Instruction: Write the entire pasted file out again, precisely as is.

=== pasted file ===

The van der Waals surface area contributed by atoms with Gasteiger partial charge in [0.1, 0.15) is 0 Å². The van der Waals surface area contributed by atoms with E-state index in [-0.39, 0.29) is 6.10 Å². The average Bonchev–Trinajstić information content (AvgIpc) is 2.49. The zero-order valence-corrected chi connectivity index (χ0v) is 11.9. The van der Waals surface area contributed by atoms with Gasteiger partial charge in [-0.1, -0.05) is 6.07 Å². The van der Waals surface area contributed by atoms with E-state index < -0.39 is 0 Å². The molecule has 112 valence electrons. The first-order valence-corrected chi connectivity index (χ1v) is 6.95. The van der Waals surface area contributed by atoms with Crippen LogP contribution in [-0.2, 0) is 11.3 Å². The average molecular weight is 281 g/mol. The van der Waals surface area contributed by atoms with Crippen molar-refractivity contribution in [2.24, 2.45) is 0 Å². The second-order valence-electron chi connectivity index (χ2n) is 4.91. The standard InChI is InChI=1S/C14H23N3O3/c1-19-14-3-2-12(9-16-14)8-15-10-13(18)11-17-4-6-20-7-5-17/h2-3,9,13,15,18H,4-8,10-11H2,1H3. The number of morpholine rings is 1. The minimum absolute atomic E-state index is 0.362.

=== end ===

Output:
The van der Waals surface area contributed by atoms with Gasteiger partial charge in [0.1, 0.15) is 0 Å². The van der Waals surface area contributed by atoms with E-state index in [-0.39, 0.29) is 6.10 Å². The average Bonchev–Trinajstić information content (AvgIpc) is 2.49. The zero-order valence-corrected chi connectivity index (χ0v) is 11.9. The van der Waals surface area contributed by atoms with Gasteiger partial charge in [-0.1, -0.05) is 6.07 Å². The van der Waals surface area contributed by atoms with E-state index < -0.39 is 0 Å². The molecule has 112 valence electrons. The first-order valence-corrected chi connectivity index (χ1v) is 6.95. The van der Waals surface area contributed by atoms with Crippen LogP contribution in [-0.2, 0) is 11.3 Å². The average molecular weight is 281 g/mol. The van der Waals surface area contributed by atoms with Crippen molar-refractivity contribution in [2.24, 2.45) is 0 Å². The second-order valence-electron chi connectivity index (χ2n) is 4.91. The standard InChI is InChI=1S/C14H23N3O3/c1-19-14-3-2-12(9-16-14)8-15-10-13(18)11-17-4-6-20-7-5-17/h2-3,9,13,15,18H,4-8,10-11H2,1H3. The number of morpholine rings is 1. The minimum absolute atomic E-state index is 0.362.